You are outside on a dark and rainy night. Suddenly, your surroundings are lit up by a flash of lightning. The fleeting image you saw under the brief glow, which you could subsequently recall, is an example of iconic memory.


Sperling’s Experiments

In his initial experiments conducted in 1960, Sperling presented the observers with a tachistoscopic stimulus comprising various alphanumeric characters for nearly 50 milliseconds (Sperling, 1960).

Afterwards, based on a cue, the participants had to recall lines of letters from the display. The performance of memory was compared under whole report and partial report conditions.

While the 'whole report' required the participants to recall elements according to their original spatial positions, the 'partial report' demanded that subsets of the display’s characters be identified based on cued recall at different time intervals. A high, medial, or low tone would indicate which group of characters needed to be reported.

Sperling Sensory Memory  Experiments (1960)

Under the whole report conditions, the participants were generally able to recall about 35% of the characters on display (Sperling, 1960). The findings suggest that whole report is restricted by a system of memory that has a capacity of 4 to 5 objects.

On the other hand, under the partial report conditions, the participants could recall a specific row on 75% of the trials.

Because the participants were unaware of the row which they would have to recall, performance herein was tantamount to a random sampling of the memory of the participants for the entire display.

The results herein seemed to suggest that three fourths of the visual display remained accessible to memory. This outcome signified a manifest increase in iconic memory’s hypothesized capacity.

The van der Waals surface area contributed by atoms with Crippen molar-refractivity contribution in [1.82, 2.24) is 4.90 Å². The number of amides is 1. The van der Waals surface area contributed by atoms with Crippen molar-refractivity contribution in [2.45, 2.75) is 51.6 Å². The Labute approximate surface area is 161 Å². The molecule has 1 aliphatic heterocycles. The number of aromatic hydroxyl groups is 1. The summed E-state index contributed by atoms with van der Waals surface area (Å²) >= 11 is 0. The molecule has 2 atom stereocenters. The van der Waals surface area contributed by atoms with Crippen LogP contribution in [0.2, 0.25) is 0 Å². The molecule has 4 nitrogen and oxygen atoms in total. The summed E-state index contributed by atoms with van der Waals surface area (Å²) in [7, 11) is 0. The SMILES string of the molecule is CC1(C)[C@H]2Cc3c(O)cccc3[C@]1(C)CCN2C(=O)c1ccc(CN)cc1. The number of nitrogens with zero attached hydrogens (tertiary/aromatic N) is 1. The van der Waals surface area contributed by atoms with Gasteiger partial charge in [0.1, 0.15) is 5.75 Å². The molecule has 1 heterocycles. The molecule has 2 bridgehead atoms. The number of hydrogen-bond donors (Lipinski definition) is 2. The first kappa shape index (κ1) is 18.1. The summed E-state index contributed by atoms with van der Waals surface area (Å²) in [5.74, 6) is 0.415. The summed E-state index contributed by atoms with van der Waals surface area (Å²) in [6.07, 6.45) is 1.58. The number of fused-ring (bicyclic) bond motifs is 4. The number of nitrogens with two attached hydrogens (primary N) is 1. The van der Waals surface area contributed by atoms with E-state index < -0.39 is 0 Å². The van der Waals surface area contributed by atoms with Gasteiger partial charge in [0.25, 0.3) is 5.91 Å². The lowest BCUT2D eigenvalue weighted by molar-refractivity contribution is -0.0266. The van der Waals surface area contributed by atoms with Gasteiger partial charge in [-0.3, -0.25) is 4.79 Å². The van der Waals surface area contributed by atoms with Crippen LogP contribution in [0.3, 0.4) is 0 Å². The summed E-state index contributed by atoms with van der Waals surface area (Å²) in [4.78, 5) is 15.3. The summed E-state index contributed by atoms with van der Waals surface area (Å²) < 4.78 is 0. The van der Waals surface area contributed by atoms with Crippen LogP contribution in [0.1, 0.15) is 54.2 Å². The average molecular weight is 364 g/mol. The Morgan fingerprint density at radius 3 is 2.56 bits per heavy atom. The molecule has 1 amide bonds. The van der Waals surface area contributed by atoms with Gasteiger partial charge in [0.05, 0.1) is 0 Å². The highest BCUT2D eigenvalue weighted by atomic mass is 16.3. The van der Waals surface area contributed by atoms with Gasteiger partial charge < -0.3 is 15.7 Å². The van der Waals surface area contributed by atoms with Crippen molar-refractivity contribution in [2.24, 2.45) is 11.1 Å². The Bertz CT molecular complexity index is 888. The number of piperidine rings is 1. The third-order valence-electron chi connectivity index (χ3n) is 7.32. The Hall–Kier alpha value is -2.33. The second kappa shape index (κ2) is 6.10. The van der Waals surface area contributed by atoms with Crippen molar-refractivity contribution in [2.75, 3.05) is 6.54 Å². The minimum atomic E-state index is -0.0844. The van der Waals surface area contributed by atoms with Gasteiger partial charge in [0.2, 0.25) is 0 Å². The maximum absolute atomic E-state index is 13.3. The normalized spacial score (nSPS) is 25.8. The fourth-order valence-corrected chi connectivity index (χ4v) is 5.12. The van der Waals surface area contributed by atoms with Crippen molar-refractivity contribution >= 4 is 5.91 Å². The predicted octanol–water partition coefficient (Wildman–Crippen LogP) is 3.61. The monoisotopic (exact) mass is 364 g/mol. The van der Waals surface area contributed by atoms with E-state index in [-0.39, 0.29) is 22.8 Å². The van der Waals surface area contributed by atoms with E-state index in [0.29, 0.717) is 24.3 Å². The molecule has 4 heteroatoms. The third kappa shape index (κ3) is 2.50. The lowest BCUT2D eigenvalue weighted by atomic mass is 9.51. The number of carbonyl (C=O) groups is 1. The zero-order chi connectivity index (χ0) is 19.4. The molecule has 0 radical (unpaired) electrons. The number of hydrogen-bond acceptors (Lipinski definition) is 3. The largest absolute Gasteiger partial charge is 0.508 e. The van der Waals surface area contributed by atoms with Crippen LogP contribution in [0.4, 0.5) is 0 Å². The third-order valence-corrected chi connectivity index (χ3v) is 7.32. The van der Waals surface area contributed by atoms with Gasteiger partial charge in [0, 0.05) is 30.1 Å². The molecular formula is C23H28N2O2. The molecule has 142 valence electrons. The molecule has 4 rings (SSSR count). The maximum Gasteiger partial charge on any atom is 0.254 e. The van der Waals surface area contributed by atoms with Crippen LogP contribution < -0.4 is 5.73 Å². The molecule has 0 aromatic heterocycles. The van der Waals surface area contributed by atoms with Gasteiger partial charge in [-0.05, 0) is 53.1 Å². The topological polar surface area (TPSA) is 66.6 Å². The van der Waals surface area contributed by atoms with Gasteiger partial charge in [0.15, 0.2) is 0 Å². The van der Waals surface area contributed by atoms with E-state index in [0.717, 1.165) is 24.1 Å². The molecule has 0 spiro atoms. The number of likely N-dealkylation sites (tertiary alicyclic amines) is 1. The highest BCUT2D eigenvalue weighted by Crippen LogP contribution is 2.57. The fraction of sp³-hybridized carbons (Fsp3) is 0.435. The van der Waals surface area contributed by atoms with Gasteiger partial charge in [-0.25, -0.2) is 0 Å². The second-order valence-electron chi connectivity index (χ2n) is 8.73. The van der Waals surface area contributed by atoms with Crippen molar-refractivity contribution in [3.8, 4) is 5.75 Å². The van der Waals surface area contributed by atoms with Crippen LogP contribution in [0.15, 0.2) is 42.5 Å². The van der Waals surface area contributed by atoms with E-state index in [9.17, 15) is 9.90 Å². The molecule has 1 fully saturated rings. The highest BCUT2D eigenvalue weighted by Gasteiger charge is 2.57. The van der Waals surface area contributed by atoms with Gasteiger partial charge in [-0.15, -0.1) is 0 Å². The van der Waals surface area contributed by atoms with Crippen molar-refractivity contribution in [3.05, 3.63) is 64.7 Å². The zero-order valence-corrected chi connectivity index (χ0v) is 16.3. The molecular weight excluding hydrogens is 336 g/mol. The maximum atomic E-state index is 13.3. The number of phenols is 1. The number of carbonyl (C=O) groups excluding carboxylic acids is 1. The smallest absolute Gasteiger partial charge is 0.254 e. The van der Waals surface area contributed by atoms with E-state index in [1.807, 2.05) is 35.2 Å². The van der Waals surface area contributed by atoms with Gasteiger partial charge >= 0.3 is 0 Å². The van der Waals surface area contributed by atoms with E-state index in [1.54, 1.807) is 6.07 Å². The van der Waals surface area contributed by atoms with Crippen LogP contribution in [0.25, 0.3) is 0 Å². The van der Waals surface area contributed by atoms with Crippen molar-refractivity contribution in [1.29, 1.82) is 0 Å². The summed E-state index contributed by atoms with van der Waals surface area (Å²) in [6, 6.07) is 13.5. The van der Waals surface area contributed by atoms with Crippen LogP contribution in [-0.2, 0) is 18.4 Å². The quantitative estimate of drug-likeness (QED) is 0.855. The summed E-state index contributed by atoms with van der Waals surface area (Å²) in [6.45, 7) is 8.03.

Iconic Memory and Change Blindness

Change blindness is the phenomenon whereby an alteration introduced to the visual stimulus escapes the notice of the observer (Becker, Pashler & Anstis, 2000). The brief interval between the two successive visual scenes, the latter of which is slightly altered, is called the interstimulus interval.

The length of the interstimulus interval is thought to reduce the iconic memory store. In other words, iconic memory is what enables the detection of changes in a visual scene (Persuh, Genzer & Melara, 2018). However, lapses in iconic memory, which can be defined as change blindness, are likely to occur in proportion to the length of the interstimulus interval.


Neurology related to Iconic Memory

The retina’s photoreceptors, the retinal ganglion cells, the middle occipital gyrus, proteins in the brain and various genetic factors impact the functioning of iconic memory.

The visual sensory pathway plays a vital role in iconic memory. The retina’s photoreceptors, namely rods and cones, remain active beyond a stimulus’ physical offset (Irwin & Thomas, 2008). Additionally, the transient M-type cells and the sustained P-type cells of the retinal ganglion cells are also involved (Levick & Zacks, 1970).